Saatchi will have to fire me, Charles tells friends

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The Independent Online
Charles Saatchi has told close friends that the only way he would leave the Saatchi & Saatchi agency he founded with his younger brother, Maurice, would be if he was fired.

"He is going to do what his contract requires him to do, and that is mainly to work on the Silk Cut adverts for Gallagher," said one of the friends who spoke to him at his home in London.

A showdown between Charles Saatchi and the company, where he is honorary life president after losing his executive role last year, is seen as inevitable. The company is keen to question him about whether he was involved in the removal of filing cabinets containing confidential files. His future was one of several items on the agenda for yesterday's emergency board meeting, which started at 4pm and went on late into the night.

The company said it would make a statement today. There is speculation that a new chairman will be named - the shortlist is said to include Peter Davis, former chairman of Reed Elsevier, the media group.

Maurice Saatchi, who was fired as chairman in December, said yesterday that his lawyers at Watson, Farley & Williams were preparing a case to sue Saatchi & Saatchi's directors for breach of contract. A writ is expected to be issued today.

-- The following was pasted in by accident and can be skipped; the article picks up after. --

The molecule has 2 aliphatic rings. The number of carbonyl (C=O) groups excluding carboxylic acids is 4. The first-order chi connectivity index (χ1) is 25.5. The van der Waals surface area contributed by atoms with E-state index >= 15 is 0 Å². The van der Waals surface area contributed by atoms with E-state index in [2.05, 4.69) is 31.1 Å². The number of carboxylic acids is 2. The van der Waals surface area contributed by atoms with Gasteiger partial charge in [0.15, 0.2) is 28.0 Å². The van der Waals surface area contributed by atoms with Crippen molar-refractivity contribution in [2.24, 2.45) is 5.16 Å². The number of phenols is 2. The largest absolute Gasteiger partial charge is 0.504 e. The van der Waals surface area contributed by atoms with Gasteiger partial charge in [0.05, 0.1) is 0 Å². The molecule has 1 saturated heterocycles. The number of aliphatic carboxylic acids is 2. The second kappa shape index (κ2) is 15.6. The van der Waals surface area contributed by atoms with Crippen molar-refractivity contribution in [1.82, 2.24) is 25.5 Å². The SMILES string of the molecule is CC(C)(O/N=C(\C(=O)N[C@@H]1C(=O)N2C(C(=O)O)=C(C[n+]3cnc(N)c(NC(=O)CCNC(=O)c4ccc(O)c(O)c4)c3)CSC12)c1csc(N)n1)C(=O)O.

The company is close to going to the High Court to try to obtain restraining injunctions on Maurice Saatchi and other executives who have resigned and plan to join his New Saatchi Agency. Mr Saatchi's business plans are understood to involve forming a joint venture with a US firm in an attempt to elevate his new agency to global status.

Saatchi & Saatchi's board meeting yesterday also discussed changing the company's holding name, a proposal first put forward last year, but vigorously resisted by Maurice Saatchi, by Suzanna Taverne, a management consultant and former finance director ofthe Independent. Any name change would require shareholders' approval - a vote that the Saatchi brothers, unless they acted as proxies for other investors, can take part in because they sold their entire 1.7 million shares a fortnight ago.

According to the company, his anger at the name change proposal resulted in his confronting Ms Taverne, whom he hired personally, and instructing her not to mention it when she briefed the board.

A company spokesman said yesterday: "Anybody who read her report would have seen that there was something missing from it. He tried to suppress it. In her initial presentation there were slides on the name change, but they were not in her presentation

to the board."

Saatchi appears to be winning over investors. The shares, up at 155p before Maurice Saatchi was ousted and as low as 96p last week, gained 9p to 111p .